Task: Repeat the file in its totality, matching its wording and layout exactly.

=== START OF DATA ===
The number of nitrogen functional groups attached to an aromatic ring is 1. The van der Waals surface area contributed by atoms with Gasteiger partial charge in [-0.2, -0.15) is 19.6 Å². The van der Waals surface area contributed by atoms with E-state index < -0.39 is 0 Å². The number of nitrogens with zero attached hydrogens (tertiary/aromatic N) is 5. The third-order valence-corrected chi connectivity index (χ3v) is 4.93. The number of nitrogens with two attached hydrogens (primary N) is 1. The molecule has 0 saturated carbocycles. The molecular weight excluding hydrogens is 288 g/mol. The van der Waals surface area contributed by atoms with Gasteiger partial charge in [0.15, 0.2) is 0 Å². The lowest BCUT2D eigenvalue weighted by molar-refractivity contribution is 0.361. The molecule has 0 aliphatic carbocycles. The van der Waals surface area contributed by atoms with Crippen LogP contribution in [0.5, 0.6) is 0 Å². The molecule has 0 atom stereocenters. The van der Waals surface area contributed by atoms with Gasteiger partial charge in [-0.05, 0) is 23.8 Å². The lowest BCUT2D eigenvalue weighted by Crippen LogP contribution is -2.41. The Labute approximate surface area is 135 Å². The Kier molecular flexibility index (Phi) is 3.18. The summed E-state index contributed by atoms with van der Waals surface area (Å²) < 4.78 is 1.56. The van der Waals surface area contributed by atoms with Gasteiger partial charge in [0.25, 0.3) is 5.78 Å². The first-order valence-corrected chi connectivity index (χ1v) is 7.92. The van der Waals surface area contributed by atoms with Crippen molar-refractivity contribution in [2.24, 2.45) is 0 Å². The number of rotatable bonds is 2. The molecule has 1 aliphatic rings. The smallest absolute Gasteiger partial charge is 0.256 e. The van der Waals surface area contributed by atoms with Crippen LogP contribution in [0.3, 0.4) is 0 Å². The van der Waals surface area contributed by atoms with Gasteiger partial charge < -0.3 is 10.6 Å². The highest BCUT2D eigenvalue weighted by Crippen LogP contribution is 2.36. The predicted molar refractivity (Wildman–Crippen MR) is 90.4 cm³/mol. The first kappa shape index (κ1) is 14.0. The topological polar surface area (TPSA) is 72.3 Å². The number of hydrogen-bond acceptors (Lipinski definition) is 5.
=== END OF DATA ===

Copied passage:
The number of nitrogen functional groups attached to an aromatic ring is 1. The van der Waals surface area contributed by atoms with Gasteiger partial charge in [-0.2, -0.15) is 19.6 Å². The van der Waals surface area contributed by atoms with E-state index < -0.39 is 0 Å². The number of nitrogens with zero attached hydrogens (tertiary/aromatic N) is 5. The third-order valence-corrected chi connectivity index (χ3v) is 4.93. The number of nitrogens with two attached hydrogens (primary N) is 1. The molecule has 0 saturated carbocycles. The molecular weight excluding hydrogens is 288 g/mol. The van der Waals surface area contributed by atoms with Gasteiger partial charge in [0.15, 0.2) is 0 Å². The lowest BCUT2D eigenvalue weighted by molar-refractivity contribution is 0.361. The molecule has 0 aliphatic carbocycles. The van der Waals surface area contributed by atoms with Crippen LogP contribution in [0.5, 0.6) is 0 Å². The molecule has 0 atom stereocenters. The van der Waals surface area contributed by atoms with Gasteiger partial charge in [-0.05, 0) is 23.8 Å². The lowest BCUT2D eigenvalue weighted by Crippen LogP contribution is -2.41. The Labute approximate surface area is 135 Å². The Kier molecular flexibility index (Phi) is 3.18. The summed E-state index contributed by atoms with van der Waals surface area (Å²) < 4.78 is 1.56. The van der Waals surface area contributed by atoms with Gasteiger partial charge in [0.25, 0.3) is 5.78 Å². The first-order valence-corrected chi connectivity index (χ1v) is 7.92. The van der Waals surface area contributed by atoms with Crippen molar-refractivity contribution in [2.24, 2.45) is 0 Å². The number of rotatable bonds is 2. The molecule has 1 aliphatic rings. The smallest absolute Gasteiger partial charge is 0.256 e. The van der Waals surface area contributed by atoms with Crippen LogP contribution in [0.3, 0.4) is 0 Å². The van der Waals surface area contributed by atoms with Gasteiger partial charge < -0.3 is 10.6 Å². The highest BCUT2D eigenvalue weighted by Crippen LogP contribution is 2.36. The predicted molar refractivity (Wildman–Crippen MR) is 90.4 cm³/mol. The first kappa shape index (κ1) is 14.0. The topological polar surface area (TPSA) is 72.3 Å². The number of hydrogen-bond acceptors (Lipinski definition) is 5.